#### Michael Wu

An unreliable typist is trying to type ‘Eton College’ into their Chronicle article, but cannot guarantee that the order of the letters are correct. Thus he may type ‘Eetgne ooCll’ or ‘egelloC ontE’. How many possible outcomes are there for this typist?
Think about how duplicates of letters may affect the answer. Also note the space and that capital letters are different to their lower case equivalents.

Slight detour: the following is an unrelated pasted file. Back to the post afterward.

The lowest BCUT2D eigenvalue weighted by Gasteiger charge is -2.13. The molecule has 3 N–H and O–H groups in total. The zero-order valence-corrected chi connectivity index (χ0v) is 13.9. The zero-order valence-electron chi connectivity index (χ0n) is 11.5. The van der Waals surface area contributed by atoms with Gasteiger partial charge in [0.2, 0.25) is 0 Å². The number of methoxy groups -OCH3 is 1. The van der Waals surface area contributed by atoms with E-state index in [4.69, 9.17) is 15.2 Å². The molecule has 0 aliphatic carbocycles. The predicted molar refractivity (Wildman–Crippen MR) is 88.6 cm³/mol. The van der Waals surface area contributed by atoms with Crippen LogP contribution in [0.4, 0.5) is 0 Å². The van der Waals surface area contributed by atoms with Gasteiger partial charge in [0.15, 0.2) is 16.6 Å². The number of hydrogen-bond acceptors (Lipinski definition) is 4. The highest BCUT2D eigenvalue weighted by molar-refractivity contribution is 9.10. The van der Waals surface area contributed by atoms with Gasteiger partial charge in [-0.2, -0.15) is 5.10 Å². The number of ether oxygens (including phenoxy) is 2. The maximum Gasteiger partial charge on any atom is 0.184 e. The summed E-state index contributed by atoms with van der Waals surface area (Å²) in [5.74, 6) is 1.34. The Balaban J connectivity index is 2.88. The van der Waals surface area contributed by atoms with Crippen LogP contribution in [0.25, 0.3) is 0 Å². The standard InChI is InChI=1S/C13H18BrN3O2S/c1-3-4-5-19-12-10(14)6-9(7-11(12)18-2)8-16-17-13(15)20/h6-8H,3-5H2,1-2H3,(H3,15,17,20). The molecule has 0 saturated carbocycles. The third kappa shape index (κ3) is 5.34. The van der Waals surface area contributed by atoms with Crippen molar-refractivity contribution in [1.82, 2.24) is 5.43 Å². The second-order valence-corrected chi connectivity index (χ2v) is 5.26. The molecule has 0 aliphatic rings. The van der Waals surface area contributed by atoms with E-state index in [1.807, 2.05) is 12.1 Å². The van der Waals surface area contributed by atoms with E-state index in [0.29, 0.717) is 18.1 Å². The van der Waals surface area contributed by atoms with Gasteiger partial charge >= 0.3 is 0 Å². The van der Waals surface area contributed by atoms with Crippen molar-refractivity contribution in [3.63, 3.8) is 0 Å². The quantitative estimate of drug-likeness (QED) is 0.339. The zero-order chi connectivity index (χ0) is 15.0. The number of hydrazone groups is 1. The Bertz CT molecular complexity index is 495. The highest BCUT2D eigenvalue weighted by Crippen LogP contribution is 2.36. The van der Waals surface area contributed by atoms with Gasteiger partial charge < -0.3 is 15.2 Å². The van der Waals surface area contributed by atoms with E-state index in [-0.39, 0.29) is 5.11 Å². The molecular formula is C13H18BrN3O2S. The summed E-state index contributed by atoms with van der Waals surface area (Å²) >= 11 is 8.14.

We can look at this problem chronologically, how many possible options does the typist have for the first character? There are 12 options in ‘Eton College’, so there are 12 options for the first character. Now we look at the second character, since we have already chosen an option for the first character, there are only 11 options. This pattern continues for the entire phrase, and can be summed up with a factoral (those unfamiliar with this term: 6! = 6x5x4x3x2x1): 12! However, we have not accounted for any duplicate solutions; as there are 3 letters which are repeated once (e, o, l). Therefore we must divide by 2! three times, leaving us with the following as the solution: 12!/ 2! x 2! x 2! = 59,875,200.
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